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Welcome to the Raspberry Pi Documentation

This repository contains the Asciidoc source and the toolchain to build the Raspberry Pi Documentation. For details of how to contribute to the documentation see the file.

NOTE: This repository has undergone some recent changes. See our blog post for more details.

Building the Documentation

Instructions on how to checkout the documentation repo, and then install the toolchain needed to convert from Asciidoc to HTML and build the documentation site.

Checking out the Repository

Install git if you don't already have it, and check out the documentation repo as follows,

$ git clone
$ cd documentation

Installing the Toolchain

On Linux

This works on both regular Debian or Ubuntu Linux — and has been tested in a minimal Docker container — and also under Raspberry Pi OS if you are working from a Raspberry Pi.

You can install the necessary dependencies on Linux as follows,

$ sudo apt install -y ruby ruby-dev python3 python3-pip make ninja-build

then add these lines to the bottom of your $HOME/.bashrc,

export GEM_HOME="$(ruby -e 'puts Gem.user_dir')"
export PATH="$PATH:$GEM_HOME/bin"

and close and relaunch your Terminal window to have these new variables activated. Finally, run

$ gem install bundler

to install the latest version of the Ruby bundle command.

On macOS

If you don't already have it, install the Homebrew package manager:

$ /bin/bash -c "$(curl -fsSL"

Next, install Ruby:

$ brew install ruby

And install the Ruby bundler:

$ gem install bundler

If you're using a system version of Python 3.12, you may also need to run the Python 3.12 certificate-installation script. Find the Python3.12 folder on your machine, and run Install Certificates.command.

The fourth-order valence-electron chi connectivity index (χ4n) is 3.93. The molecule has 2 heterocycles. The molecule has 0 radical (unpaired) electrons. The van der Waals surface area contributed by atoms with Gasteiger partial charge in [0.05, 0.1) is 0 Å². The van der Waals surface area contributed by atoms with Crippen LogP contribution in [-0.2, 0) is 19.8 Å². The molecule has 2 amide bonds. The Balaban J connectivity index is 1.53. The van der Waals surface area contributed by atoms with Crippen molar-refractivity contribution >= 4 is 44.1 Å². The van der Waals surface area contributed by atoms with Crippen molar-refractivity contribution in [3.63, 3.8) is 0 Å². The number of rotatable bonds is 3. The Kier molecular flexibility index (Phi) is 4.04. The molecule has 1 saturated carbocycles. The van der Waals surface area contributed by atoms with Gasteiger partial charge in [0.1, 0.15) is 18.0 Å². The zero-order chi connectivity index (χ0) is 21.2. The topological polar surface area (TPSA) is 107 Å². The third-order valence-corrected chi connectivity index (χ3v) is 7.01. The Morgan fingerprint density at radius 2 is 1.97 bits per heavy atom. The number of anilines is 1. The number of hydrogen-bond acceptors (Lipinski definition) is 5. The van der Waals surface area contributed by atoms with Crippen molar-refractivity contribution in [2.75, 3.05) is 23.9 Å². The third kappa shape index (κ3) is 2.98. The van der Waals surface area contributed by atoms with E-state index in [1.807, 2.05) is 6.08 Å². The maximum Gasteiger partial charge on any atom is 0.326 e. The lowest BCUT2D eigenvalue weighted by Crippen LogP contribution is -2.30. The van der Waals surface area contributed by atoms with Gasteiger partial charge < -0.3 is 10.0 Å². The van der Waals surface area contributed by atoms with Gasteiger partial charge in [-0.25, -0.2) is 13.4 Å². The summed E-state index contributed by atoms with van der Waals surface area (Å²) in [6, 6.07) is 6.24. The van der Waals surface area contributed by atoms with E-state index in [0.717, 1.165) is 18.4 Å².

Set up Homebrew Version of Ruby

Because macOS provides its own version of Ruby, Homebrew doesn't automatically set up symlinks to access the version you just installed with the ruby command. But after a successful install, Homebrew outputs the commands you'll need to run to set up the symlink yourself. If you use the default macOS zsh shell on Apple Silicon, you can set up the symlink with the following command:

$ echo 'export PATH="/opt/homebrew/opt/ruby/bin:$PATH"' >> ~/.zshrc

If you run macOS on an Intel-based Mac, replace opt/homebrew with usr/local in the above command.

If you run a shell other than the default, check which config file to modify for the command. For instance, bash uses ~/.bashrc or ~/.bash_profile.

Once you've made the changes to your shell configuration, open a new terminal instance and run the following command:

$ ruby --version

You should see output similar to the following:

ruby 3.2.2 (2023-03-30 revision e51014f9c0) [arm64-darwin22]

As long as you see a Ruby version greater than or equal to 3.2.2, you've succeeded.

Install Homebrew Dependencies

Next, use Homebrew to install the other dependencies. Start with the latest version of Python:

$ brew install python@3

Then install the Ninja build system:

$ brew install ninja

Then install the Gumbo HTML5 parser:

$ brew install gumbo-parser

And finally, install the YAML module for Python 3:

$ pip3 install pyyaml

Now you've installed all of the dependencies you'll need from Homebrew.

Install Scripting Dependencies

After installing the toolchain, install the required Ruby gems and Python modules. Make sure you're in the top-level directory of this repository (the one containing Gemfile.lock and requirements.txt), and run the following command to install the Ruby gems (this may take several minutes):

$ bundle install

Then, run the following command to install the remaining required Python modules:

$ pip3 install --user -r requirements.txt

Building the Documentation Site

After you've installed both the toolchain and scripting dependencies, you can build the documentation with the following command:

$ make

This automatically uses Ninja build to convert the source files in documentation/asciidoc/ to a suitable intermediate structure in build/jekyll/ and then uses Jekyll AsciiDoc to convert the files in build/jekyll/ to the final output HTML files in documentation/html/.

You can also start a local server to view the built site:

$ make serve_html

As the local server launches, the local URL will be printed in the terminal -- open this URL in a browser to see the locally-built site.

You can also use make to delete the build/ and documentation/html/ directories:

$ make clean

Building with Doxygen

If you want to build the Pico C SDK Doxygen documentation alongside the main documentation site you can do so with,

$ make build_doxygen_adoc
$ make

and clean up afterwards by using,

$ make clean_everything

which will revert the repository to a pristine state.


The Raspberry Pi documentation is licensed under a Creative Commons Attribution-ShareAlike 4.0 International (CC BY-SA). While the toolchain source code — which is everything outside of the top-level documentation/ subdirectory — is Copyright © 2021 Raspberry Pi Ltd and licensed under the BSD 3-Clause licence.